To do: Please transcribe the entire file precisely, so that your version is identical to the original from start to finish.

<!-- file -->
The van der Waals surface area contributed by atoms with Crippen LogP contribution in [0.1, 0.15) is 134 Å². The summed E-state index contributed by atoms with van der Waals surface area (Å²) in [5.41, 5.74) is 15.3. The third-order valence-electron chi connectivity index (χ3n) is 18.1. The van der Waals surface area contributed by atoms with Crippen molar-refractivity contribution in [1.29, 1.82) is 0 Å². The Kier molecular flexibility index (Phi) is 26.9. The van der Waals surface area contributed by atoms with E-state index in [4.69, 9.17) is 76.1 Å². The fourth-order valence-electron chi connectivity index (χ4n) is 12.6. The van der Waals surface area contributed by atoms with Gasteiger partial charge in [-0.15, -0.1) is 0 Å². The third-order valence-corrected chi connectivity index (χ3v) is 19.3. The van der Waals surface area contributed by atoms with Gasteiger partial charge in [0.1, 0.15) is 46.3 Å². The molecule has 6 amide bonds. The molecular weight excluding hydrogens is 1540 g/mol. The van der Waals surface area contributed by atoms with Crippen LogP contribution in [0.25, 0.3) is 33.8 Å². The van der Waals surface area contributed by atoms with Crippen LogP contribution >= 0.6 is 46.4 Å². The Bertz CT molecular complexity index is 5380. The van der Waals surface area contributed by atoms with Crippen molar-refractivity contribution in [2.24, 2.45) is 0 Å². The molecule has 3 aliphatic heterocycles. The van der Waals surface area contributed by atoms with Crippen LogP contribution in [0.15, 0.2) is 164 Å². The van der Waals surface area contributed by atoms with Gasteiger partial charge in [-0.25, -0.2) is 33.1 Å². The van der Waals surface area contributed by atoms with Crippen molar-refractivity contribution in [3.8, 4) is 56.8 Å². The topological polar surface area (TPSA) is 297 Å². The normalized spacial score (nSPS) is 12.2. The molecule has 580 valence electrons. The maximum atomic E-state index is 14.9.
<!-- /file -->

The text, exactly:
The van der Waals surface area contributed by atoms with Crippen LogP contribution in [0.1, 0.15) is 134 Å². The summed E-state index contributed by atoms with van der Waals surface area (Å²) in [5.41, 5.74) is 15.3. The third-order valence-electron chi connectivity index (χ3n) is 18.1. The van der Waals surface area contributed by atoms with Crippen molar-refractivity contribution in [1.29, 1.82) is 0 Å². The Kier molecular flexibility index (Phi) is 26.9. The van der Waals surface area contributed by atoms with E-state index in [4.69, 9.17) is 76.1 Å². The fourth-order valence-electron chi connectivity index (χ4n) is 12.6. The van der Waals surface area contributed by atoms with Gasteiger partial charge in [-0.15, -0.1) is 0 Å². The third-order valence-corrected chi connectivity index (χ3v) is 19.3. The van der Waals surface area contributed by atoms with Gasteiger partial charge in [0.1, 0.15) is 46.3 Å². The molecule has 6 amide bonds. The molecular weight excluding hydrogens is 1540 g/mol. The van der Waals surface area contributed by atoms with Crippen LogP contribution in [0.25, 0.3) is 33.8 Å². The van der Waals surface area contributed by atoms with Crippen LogP contribution >= 0.6 is 46.4 Å². The Bertz CT molecular complexity index is 5380. The van der Waals surface area contributed by atoms with Crippen molar-refractivity contribution in [2.24, 2.45) is 0 Å². The molecule has 3 aliphatic heterocycles. The van der Waals surface area contributed by atoms with Crippen LogP contribution in [0.15, 0.2) is 164 Å². The van der Waals surface area contributed by atoms with Gasteiger partial charge in [-0.25, -0.2) is 33.1 Å². The van der Waals surface area contributed by atoms with Crippen molar-refractivity contribution in [3.8, 4) is 56.8 Å². The topological polar surface area (TPSA) is 297 Å². The normalized spacial score (nSPS) is 12.2. The molecule has 580 valence electrons. The maximum atomic E-state index is 14.9.